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Ocean Park Giant Pandas Ying Ying and Le Le Experienced First Successful Natural Mating


Park Hopeful to Bear Good News to Hong Kong Citizens

Ocean Park announces the Park’s 14-year-old resident female and male giant pandas, Ying Ying and Le Le, have shown signs of entering their oestrous cycle since end of March, and succeeded in natural mating at around 9am this morning. This is the first success since the two giant pandas began attempts at natural mating a decade ago, through which the Park hopes to bring to Hong Kong people exciting pregnancy news later this year while further contributing to the conservation of the vulnerable species.

Since late March, Ying Ying began spending more time playing in the water, while Le Le has been leaving scent-markings around his habitat and searching the area for Ying Ying’s scent. Such behaviours are consistent with those common during breeding season, which occurs once every year between March to May. With Ying Ying’s hormonal level changes, the Park’s veterinary and animal care teams confirm the two giant pandas have entered this year’s breeding season. The teams have been closely monitoring the giant pandas’ body conditions and behavioural changes and deemed it a peak oestrous this morning for natural mating opportunity.

“Male and female giant pandas are sexually mature starting at ages of seven and five respectively. Since Ying Ying and Le Le’s arrival in Hong Kong in 2007 and attempts at natural mating since 2010, they unfortunately have yet to succeed until this year upon years of trial and learning. The successful natural mating process today is extremely exciting for all of us, as the chance of pregnancy via natural mating is higher than by artificial insemination,” says Michael Boos, Executive Director in Zoological Operations and Conservation at Ocean Park. “If successful, signs of pregnancy, including hormonal level fluctuations and behavioural changes may be observed as early as late June, though there is always a chance that Ying Ying could experience a pseudo-pregnancy. We hope to bear wonderful pregnancy news to Hong Kong people this year and make further contributions to the conservation of this vulnerable species.”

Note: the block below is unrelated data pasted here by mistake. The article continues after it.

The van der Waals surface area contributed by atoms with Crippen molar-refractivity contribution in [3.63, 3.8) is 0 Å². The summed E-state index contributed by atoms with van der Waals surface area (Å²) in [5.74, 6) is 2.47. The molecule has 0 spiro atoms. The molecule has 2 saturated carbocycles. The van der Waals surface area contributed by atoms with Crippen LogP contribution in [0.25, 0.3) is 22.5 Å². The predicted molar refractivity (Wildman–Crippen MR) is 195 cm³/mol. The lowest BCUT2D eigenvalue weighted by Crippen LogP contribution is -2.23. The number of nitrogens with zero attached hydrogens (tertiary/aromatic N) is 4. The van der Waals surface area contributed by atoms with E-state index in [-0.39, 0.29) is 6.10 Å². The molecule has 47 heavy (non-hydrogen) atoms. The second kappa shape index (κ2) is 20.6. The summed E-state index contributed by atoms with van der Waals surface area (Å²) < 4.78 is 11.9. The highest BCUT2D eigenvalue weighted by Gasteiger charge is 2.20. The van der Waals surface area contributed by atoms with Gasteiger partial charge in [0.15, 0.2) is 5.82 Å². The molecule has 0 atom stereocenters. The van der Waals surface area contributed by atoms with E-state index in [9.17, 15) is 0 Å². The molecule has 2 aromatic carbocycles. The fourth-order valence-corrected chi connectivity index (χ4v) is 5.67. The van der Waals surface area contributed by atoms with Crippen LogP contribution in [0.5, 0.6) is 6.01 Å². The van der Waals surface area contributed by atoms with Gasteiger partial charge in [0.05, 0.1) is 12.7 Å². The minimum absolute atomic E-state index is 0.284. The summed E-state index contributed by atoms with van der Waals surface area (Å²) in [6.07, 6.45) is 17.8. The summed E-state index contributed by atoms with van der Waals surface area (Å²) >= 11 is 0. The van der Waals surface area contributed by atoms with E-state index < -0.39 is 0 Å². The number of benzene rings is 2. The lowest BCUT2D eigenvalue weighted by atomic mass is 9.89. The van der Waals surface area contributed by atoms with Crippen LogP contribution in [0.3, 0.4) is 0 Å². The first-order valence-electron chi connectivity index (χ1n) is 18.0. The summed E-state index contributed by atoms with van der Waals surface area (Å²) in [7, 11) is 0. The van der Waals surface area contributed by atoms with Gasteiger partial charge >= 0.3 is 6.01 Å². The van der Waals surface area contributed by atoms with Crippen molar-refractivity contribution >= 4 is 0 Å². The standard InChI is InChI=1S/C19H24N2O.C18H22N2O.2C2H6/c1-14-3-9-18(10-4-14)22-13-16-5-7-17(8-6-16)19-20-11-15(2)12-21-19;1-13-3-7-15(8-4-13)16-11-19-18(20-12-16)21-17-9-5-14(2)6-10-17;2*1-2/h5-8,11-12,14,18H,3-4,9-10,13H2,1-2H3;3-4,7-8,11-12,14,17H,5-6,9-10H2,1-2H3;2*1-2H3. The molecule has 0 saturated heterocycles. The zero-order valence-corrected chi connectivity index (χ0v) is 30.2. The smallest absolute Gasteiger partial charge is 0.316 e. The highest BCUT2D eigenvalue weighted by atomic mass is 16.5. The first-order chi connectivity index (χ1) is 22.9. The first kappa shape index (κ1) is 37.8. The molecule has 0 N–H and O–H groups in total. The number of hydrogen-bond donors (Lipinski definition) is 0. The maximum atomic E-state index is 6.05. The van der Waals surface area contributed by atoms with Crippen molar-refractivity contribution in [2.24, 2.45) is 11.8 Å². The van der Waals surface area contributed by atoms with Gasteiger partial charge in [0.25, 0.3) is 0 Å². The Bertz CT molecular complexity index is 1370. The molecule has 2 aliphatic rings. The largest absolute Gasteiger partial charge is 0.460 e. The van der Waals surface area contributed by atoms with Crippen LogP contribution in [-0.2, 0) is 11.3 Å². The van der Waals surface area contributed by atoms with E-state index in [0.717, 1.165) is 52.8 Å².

Ocean Park has been in close collaboration with experts from the China Conservation and Research Centre for the Giant Panda; today’s success exemplifies the long-term cooperation between the two entities. The Park will continue to closely monitor Ying Ying’s hormonal levels and behavioural changes and update the public on the latest developments as information becomes available. The gestation period for giant pandas ranges between 72 and 324 days; pregnancy confirmation can only be detected by ultrasound scan earliest 14 to 17 days before birth.